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A Civil Grand Jury says Alameda County’s mental health system is ‘fragmented and unresponsive.’

County mental health officials reject its call to reassess how they spend $100 million a year to deliver safety net services.

Sometimes your only choice in life is to laugh or cry. I did both the day I called an Alameda County mental health hotline on behalf of a troubled adult only to get a voicemail that said, “If this is a mental health emergency, please hang up and dial 911.”

That was a year ago. At roughly the same time, the Alameda County Civil Grand Jury released a report based on its investigation of the safety net services I was trying to access. “Alameda County residents witness daily the inadequacies of our mental health system,” they wrote, calling it “fragmented and unresponsive” and adding, “entry to the system must be streamlined.”

County residents who’ve experienced the frustrations that the Grand Jury describes will have a chance to push for change when the Board of Supervisors considers how to spend the state revenues it gets from the Mental Health Services Act (MHSA).

… We have a mental health system in denial. It’s time for the public to do an intervention.

The MHSA became law in 2004 when California voters ratified Prop 63. The act placed a one-percent income tax surcharge on earnings above $1 million to create a pool of money that flows to local agencies. Alameda County gets roughly $100 million a year in MHSA funds. It uses that money to contract with more than 100 community-based organizations that provide prevention and treatment services to people who qualify for county help and have a serious mental illness or are at risk of becoming mentally ill.

I encountered this MHSA-funded system while trying to help a mentally ill adult on Medi-Cal. Friends and neighbors directed me to service providers, but whenever I reached a person, their organization was over capacity. Some calls that went to voicemail weren’t returned.

One Friday a sympathetic county worker called me back to say they could refer the person to a county-funded psychiatric clinic, but only if the person called them to ask for help. They had no phone, so I found them and loaned them mine. They got the referral, but the clinic was so swamped that by the time they got to see the psychiatrist, they’d slipped back into denial and the treatment opportunity was lost.

The problem is with “the system itself, not the people working within it,” the Grand Jury said, criticizing a “questionable allocation of resources” which they attributed to “the unavailability of useful and coordinated data.” Their top recommendation was that the county should make a comprehensive assessment of the mental health needs of vulnerable residents – that hadn’t been done since 2015 – and create a strategic plan to spend MHSA resources more cost-effectively. Grand jurors characterized current funding decisions as “shooting in the dark.”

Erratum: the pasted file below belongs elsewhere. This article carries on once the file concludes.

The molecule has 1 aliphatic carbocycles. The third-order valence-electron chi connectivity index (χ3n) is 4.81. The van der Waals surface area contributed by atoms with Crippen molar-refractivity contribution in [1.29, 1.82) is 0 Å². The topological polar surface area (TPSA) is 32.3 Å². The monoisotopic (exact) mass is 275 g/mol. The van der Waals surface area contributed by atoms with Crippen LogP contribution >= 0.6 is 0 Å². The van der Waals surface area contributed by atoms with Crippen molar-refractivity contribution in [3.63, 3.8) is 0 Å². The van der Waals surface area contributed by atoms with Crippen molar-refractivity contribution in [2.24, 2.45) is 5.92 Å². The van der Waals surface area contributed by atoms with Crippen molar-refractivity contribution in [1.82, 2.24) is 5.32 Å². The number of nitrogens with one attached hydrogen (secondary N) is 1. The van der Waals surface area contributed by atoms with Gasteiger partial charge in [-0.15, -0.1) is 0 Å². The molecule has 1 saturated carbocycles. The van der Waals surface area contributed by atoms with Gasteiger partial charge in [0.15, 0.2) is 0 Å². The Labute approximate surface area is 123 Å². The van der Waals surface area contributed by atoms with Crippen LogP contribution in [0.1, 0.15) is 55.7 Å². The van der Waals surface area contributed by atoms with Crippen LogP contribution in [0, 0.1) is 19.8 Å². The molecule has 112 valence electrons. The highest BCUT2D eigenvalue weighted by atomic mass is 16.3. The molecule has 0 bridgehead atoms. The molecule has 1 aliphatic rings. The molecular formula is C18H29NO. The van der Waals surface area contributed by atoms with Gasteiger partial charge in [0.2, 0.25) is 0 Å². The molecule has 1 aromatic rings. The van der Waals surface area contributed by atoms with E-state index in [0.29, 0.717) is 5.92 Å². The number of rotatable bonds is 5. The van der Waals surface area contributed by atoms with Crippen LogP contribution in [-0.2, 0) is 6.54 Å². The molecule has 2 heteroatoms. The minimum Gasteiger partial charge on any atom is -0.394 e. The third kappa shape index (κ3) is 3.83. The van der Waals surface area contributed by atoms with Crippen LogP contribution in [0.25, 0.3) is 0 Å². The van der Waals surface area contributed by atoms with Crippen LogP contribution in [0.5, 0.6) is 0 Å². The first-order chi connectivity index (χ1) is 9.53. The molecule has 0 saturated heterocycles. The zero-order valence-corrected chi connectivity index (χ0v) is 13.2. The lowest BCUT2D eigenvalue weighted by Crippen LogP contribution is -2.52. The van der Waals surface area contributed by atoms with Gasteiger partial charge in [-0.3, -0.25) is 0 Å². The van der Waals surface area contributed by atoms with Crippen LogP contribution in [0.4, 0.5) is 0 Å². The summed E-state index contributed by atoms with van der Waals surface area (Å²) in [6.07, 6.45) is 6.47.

County officials answered each of the Grand Jury’s 22 findings and recommendations by saying agree, partially agree, or disagree, and adding an explanation. Mental health officials disagreed with the recommendation for a comprehensive needs assessment and strategic plan. The county “does not approach this type of assessment from a single ‘needs/gaps’ viewpoint,” they wrote. “It does instead evaluate current programs, client services, utilization, and demographic data … to determine whether additional investment, expansion or program recalibration is needed.” In short, the system works and each year they make tweaks to improve it.

In April, Alameda County Behavioral Health, the department that oversees MHSA funding, will release its draft plan for the coming fiscal year. The public can comment until late June or early July when the Board of Supervisors votes on the final MHSA budget.

This is the time to get informed and involved. A realistic goal would be to get the assessment and strategic plan underway in the coming fiscal year and have its findings available the year after. Speaking out may not help those who need safety net services immediately. The adult I mentioned is fortunate to have family members who could afford to buy them private insurance, so they no longer need public help.

But as a person in remission from mental illness, I think about the people who struggle with mental illness and have no other recourse than our frayed, MHSA-funded safety net. The Grand Jury has given Alameda County a simple plan for how to start mending it: Step back. Assess the mental health needs of vulnerable residents. Rethink how we try to meet those insurmountable needs with the resources at hand.

The fact that county officials disagree suggests we have a mental health system in denial. It’s time for the public to do an intervention.

The official link to the Alameda County Grand Jury Final Report for 2021-2022 is confusing. The top of your screen will say “2018-2019 Alameda County Grand Jury.” Ignore that. Scroll down the PDF and you will see that it is the 2021-2022 report. To read the mental health section, scroll to page 13 of the PDF. Please click here to begin

 The county’s responses to the Grand Jury report can be found here. Two sections pertain to the mental health investigation. The Board of Supervisors responds on page five of the PDF. The Alameda County Behavioral Health department responds on pages 10 through 21.

Alameda County residents seeking help can visit a guide to local mental health resources compiled by ACFASMI — Alameda County Families Advocating for the Seriously Mentally Ill. Learn more about ACFASMI here.

I’ll post updates when the MHSA plan becomes available for public comment and before it goes to the Board of Supervisors for a vote.

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